Story of woman’s lifelong art collection led to creation of Fayette Art Museum
Alexandra Branyon, writer and director of the documentary “Treasures from the Rubble,” about the creation of the Fayette Art Museum, looks at one of the collection’s paintings by Jimmy Lee Sudduth.The film will be shown Aug. 24 in the Fayette Civic Center, which houses the museum. (Submitted photo)
By Mark Hughes Cobb
Published: Sunday, August 18, 2012
As an actress, musician and journalist, Fayette native Alexandra Branyon has worked in and seen quite a bit of the world, but she found the story for her first film back home.
“Treasures from the Rubble,” which has its state premiere Aug. 24, became a 12-year-long labor of love for Branyon. The film tells the world about the late artist Lois Wilson, whose desire to keep her lifelong assemblage of created and collected art safe led Jack Black, editor and publisher of the Fayette County Broadcaster, to create the Fayette Art Museum.
Wilson studied art in Europe and New England, living and working most of her life in and around New York, but never gained much renown, and certainly no wealth. So she turned to Black, who was charged by Wilson’s drive to create art from found objects and by the vivid imagery she evoked. Wilson ultimately donated 2,600 pieces, some of them her own assemblages, others pieces she’d bartered from fellow artists.
Black and Wilson’s collective efforts grew into a home for other outsider or primitive artists, such as Sybil Gibson, B.F. Perkins, Fred Webster and Jimmy Lee Sudduth, whose worldwide fame spread outward from that little town of 5,000 people.
In 1980, Wilson died poor and still unsung, although assured her art had found a home. Black helped carry the museum’s story forward, winning acclaim from National Geographic and others, but Branyon felt their saga just hadn’t been captured the way she saw it: on film.
“Treasures from the Rubble,” which she wrote, directed and produced, premiered in May at the Ninth Tupelo Film Festival, then went international in June with Toronto’s Female Eye Film Festival. On Aug. 24, the film will finally be shown at home, in the Fayette Civic Center that houses the renowned museum.
“Jack Black was a quiet force who brought Lois Wilson home, and that was really the beginning of the museum,” Branyon said. “And now Jack Black is bringing me home.”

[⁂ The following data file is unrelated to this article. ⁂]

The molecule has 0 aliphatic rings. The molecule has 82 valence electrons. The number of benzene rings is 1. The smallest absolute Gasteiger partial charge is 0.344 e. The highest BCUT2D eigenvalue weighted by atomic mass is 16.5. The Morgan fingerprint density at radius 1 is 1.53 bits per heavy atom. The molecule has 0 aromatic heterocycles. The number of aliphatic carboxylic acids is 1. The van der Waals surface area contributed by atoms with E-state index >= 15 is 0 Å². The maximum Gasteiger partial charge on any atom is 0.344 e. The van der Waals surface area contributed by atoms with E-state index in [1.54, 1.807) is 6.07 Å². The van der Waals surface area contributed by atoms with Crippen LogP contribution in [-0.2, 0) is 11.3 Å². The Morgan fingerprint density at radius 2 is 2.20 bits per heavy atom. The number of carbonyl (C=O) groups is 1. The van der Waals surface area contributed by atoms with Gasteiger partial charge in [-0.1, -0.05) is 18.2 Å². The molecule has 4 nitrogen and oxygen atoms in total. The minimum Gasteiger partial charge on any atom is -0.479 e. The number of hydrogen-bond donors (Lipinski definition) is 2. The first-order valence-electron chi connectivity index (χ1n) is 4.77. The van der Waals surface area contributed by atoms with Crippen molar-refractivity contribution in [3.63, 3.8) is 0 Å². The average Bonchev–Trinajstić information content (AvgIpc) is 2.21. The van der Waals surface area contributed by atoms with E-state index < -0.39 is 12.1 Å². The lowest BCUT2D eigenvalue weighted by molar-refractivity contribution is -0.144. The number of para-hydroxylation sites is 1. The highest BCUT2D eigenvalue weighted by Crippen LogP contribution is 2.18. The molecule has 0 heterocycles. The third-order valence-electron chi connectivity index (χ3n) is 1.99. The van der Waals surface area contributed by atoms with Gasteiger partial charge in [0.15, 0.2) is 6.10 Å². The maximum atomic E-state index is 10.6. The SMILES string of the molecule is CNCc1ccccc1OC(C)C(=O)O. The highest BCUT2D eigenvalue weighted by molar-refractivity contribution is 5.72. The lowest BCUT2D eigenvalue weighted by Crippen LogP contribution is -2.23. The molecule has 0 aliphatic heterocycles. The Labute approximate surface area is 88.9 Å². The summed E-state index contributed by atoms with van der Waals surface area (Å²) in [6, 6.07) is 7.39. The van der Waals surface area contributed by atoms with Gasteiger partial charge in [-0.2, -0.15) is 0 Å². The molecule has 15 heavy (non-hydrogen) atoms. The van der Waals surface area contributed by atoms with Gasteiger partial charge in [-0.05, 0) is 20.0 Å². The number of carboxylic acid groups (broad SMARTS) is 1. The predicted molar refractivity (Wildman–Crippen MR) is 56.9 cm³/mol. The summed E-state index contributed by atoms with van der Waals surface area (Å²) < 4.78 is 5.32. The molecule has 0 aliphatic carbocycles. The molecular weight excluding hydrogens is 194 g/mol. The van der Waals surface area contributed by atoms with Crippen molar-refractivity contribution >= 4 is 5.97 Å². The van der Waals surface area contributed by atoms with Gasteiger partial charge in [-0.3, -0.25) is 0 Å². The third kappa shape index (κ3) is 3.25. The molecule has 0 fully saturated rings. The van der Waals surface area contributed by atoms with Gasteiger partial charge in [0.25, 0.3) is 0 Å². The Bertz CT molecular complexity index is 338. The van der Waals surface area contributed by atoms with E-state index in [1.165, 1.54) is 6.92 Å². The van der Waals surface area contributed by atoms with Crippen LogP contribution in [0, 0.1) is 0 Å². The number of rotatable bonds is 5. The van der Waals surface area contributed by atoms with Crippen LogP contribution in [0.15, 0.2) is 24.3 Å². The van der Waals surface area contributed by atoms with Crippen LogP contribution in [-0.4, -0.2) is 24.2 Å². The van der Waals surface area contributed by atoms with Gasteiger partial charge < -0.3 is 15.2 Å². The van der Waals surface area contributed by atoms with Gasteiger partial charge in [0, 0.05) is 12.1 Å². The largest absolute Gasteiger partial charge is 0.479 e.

Although she lives in Amagansett, N.Y., Branyon returned to her alma mater, the University of Alabama, around 2000 to receive a Distinguished Career Award from the Society for the Fine Arts. Over her life, she’s performed musical comedy for Joseph Papp’s Public Theater, played piano with studio bands in New York City and with a theater orchestra in Honolulu, and taught playwriting at the New School for Social Research, among other accomplishments.
Black, who had been a mentor to Branyon when she edited the Fayette County High School newspaper, gave the introduction for Branyon at the Society for the Fine Arts banquet. Their talk afterward spurred the movie forward. Though she joined forces with editor Maria Maciak and composer Margaret Kitchings, who also played a ghostly Wilson-like presence in some memory scenes, Branyon had to assemble it as she could, learning about filmmaking along the way.
It’s especially poignant to again see and hear some of the film’s main subjects, including Black, his wife, Margaret, and Sudduth, all of whom have died n in recent years, said Anne Perry-Uhlman, director of the museum.
“I was overwhelmed, I thought it was really good,” said Perry-Uhlman, who was among a van-load of Fayette residents who drove to Tupelo for the premiere. “It was nice to hear Mr. Black and Ms. Margaret talk again, to see Jimmy Lee, to hear it all like it was still going on.”
The Tupelo festival was an “unbelievable event,” Branyon said. Being accepted was one reason. The second was that because the filmmaker whose work preceded hers failed to show for a question-and-answer period, the festival emcee asked Branyon, at the last minute, to give a time-filling talk.
“Southerners are chatty, thank God,” she said, laughing. “So for 15 minutes I did an impromptu speech.”
Afterward, during what was to be Q&A for “Treasures,” her brother came out with flowers, then Alabama state Rep. Johnny Mack Morrow brought out an official resolution honoring the film.
“I’ve never been so shocked in my life,” she said. Branyon witnessed folks crying after seeing their now-deceased friends again. “I got the sweetest email later saying, ‘I have been getting the feeling Fayette was disappearing; now this makes us feel alive.’ ”
In Toronto, she scored a large crowd because the filmmaker whose work preceded hers was locally popular.
“I had a big audience in Mississippi, but I just anticipated six people in the audience in Toronto; that’s not my neck of the woods,” she said. Interestingly, “Treasures from the Rubble” got nominated for best documentary, while the local hero’s work did not. Although she feared this Southern story wouldn’t play outside the region, the audience laughed in the right parts, she said, and swarmed her afterward, quoting back lines from the film to her.
The party for the Alabama premiere will begin with hors d’ouevres at 6 p.m. Aug. 24 in the Fayette Civic Center, with a presentation at 7, and the film beginning at 7:30. It’ll be a red-carpet premiere, Perry-Uhlman said, in the auditorium, which seats 365.
“We’re going to open a new exhibit with Mayor Guthrie Smith memorabilia, pieces of his that were donated to the museum, and we’ll be open for tours,” she said.
Tickets are $10, and at press time, about half the seats were already sold. To reserve a place, call 205-932-8727 no later than Wednesday.